Robert O.
Robert O6 years ago


Carole R.
Carole R6 years ago

It is a good thing that these animal's parents are willing to help other animals who are in need.

Diane L.
Diane L6 years ago

Didn't want to get cut further explain the lack of stress on the animal "donating", cats have very good memories. If the 3 cats that my vet uses as "donors" were stressed, do you honestly think they'd return to the clinic (since they can come and go as they please) and willingly be picked up and taken to the back room? No, they'd remember what happened last time and run like HELL! These cats each weighs close to 20 lbs. It would take several people to control them if they protested. They don't. They are actually oblivious to the procedure, and get fed very well "afterwards".

Diane L.
Diane L6 years ago

Sorry, Will, but you're absolutely, positively 180 degrees WRONG! To get bear bile, the bear must die......same with "cat gut". The dogs and cats that "donate" blood are very much alive and must be healthy and robust before any vet will use them as donors. They don't lie "shivering" in fear, nor would any dog be physically capable of "donating" 55 pints of blood. Even the biggest dog on earth doesn't even have that much to begin with! Over a lifetime, a large dog COULD conceivably donate that much, however. My own vet has 3 large cats that live in his clinic, and they are an abandoned stray female and two of her kittens born at the clinic. He spayed her and kept her and two kittens and they are roaming freely inside, go out to hunt and yes, used as blood donors for cats that need blood. I've watched the procedure. They are restrained by a vet tech grasping them by the nape of the neck (same as a Mother cat does when carrying a kitten) and a needle inserted and blood drawn. The entire procedure lasts a couple of minutes. It's done ONLY when a cat comes in that has been mauled by a dog, hit by a car or undergoing surgery and is in desperate NEED. I guess you'd rather your pet die rather than receive "donated" blood?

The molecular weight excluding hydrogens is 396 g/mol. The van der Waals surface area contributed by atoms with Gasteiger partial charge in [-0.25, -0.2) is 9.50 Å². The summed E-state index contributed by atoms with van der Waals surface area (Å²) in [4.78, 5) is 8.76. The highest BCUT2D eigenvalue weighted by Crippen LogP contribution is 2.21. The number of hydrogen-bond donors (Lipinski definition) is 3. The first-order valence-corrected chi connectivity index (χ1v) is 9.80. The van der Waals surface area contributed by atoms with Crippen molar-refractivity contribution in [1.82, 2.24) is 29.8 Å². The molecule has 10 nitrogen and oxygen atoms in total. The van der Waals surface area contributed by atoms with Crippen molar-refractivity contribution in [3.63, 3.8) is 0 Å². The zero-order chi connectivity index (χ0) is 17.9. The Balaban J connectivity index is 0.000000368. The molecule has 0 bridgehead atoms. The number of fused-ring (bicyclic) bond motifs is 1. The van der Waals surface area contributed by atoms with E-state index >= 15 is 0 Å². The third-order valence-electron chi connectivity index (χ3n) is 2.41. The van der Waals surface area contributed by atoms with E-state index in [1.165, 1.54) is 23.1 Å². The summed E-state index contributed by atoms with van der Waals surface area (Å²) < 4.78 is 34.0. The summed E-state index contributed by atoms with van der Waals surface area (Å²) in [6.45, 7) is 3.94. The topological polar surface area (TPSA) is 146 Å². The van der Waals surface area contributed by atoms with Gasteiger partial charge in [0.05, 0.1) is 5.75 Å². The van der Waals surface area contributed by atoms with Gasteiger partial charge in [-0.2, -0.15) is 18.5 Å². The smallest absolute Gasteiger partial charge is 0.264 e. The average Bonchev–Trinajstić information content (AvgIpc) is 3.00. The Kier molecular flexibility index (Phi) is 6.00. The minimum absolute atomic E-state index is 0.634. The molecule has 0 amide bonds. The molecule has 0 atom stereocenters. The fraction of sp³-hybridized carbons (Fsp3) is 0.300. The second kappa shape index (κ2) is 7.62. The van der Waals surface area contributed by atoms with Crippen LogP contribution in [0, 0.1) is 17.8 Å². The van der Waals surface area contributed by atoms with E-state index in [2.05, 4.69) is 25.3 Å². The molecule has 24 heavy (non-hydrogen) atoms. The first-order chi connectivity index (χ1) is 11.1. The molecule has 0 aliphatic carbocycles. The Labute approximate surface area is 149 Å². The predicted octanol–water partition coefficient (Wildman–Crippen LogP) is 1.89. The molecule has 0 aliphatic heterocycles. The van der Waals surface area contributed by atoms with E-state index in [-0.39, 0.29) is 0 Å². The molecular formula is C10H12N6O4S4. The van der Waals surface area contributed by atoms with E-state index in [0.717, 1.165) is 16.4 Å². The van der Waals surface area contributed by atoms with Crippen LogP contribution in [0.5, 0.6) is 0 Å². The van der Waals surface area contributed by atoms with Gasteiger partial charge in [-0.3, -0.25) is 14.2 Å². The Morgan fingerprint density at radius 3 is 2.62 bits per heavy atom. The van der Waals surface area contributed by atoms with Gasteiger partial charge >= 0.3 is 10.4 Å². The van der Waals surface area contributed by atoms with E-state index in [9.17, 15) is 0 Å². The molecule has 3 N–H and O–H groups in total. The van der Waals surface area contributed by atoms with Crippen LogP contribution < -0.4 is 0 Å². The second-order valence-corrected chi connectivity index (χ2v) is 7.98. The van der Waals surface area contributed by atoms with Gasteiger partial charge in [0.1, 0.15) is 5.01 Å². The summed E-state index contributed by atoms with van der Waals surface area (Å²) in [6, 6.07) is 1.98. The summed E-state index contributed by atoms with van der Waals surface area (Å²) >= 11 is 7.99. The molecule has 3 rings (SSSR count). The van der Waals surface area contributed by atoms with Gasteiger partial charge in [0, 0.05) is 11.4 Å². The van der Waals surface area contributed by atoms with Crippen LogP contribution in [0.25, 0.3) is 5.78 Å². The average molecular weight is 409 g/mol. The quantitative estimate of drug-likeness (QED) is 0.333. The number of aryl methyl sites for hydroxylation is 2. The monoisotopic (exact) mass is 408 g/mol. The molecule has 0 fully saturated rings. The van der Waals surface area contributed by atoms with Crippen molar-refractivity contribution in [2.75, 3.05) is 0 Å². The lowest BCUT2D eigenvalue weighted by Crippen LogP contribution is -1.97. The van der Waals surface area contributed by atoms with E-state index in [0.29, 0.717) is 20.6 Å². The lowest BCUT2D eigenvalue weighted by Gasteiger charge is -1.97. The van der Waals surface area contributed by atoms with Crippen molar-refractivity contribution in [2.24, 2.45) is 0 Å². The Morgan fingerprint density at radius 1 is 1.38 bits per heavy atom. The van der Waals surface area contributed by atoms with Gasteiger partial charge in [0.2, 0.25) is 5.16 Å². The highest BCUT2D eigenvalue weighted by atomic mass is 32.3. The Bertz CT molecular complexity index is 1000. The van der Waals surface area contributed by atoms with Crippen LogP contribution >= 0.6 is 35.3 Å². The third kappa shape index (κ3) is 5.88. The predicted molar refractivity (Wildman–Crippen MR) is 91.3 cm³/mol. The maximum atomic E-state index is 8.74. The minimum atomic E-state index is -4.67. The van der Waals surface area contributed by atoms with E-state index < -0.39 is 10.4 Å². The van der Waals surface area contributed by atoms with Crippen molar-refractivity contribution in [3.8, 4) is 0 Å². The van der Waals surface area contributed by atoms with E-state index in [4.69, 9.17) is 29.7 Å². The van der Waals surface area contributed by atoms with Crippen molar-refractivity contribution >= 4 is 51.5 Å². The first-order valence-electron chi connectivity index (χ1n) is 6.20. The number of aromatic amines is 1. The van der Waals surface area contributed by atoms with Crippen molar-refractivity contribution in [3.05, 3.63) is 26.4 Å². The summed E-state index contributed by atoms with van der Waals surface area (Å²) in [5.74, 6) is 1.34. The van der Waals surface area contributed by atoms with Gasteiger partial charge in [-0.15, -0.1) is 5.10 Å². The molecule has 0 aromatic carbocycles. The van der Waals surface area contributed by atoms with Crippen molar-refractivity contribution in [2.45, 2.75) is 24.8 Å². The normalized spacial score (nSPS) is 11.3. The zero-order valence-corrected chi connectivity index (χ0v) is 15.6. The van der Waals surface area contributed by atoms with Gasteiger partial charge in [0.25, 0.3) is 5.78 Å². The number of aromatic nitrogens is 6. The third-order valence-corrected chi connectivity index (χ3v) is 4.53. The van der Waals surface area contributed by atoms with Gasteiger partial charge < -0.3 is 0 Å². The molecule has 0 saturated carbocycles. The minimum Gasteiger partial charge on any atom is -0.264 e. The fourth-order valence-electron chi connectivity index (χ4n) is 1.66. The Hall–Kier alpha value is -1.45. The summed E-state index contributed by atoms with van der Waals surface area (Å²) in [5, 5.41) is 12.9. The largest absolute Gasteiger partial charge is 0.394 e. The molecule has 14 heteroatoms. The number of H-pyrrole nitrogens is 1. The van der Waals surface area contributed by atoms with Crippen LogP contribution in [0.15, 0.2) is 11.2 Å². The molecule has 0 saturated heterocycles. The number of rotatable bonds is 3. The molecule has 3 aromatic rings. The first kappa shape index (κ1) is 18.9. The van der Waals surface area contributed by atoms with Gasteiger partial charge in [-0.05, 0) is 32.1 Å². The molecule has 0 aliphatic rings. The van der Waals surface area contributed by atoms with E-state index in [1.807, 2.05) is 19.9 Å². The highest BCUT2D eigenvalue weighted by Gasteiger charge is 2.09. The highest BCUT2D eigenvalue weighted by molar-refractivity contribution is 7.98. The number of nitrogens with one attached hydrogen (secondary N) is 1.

Will Rogers
Will Rogers6 years ago

My mistake. They did not take blood from a dog 55 times, it was 20 times that the owner volunteered it's dog. Or the owner donated it's dogs blood 20 times! The owner donates it dogs blood while the dog lies shivering and scared.

Will Rogers
Will Rogers6 years ago

To donate something means you had the will to donate, the choice. These dogs are not choosing to give away their blood. Their blood is being taken from them against their will. This is a bit like milking bears for their Bile, or raising cats for catgut! To say that they are donating blood willingly is a lie. Your sentimentality has rotted your brain and now you can't tell the difference between truth and fiction. I got nothing against harvesting blood for other dogs (though 55 pints seem a tad excessive) but we should call it what it is. Blood farming or dog milking, canine bloodsucking anything other than the totally inaccurate term, "Donating".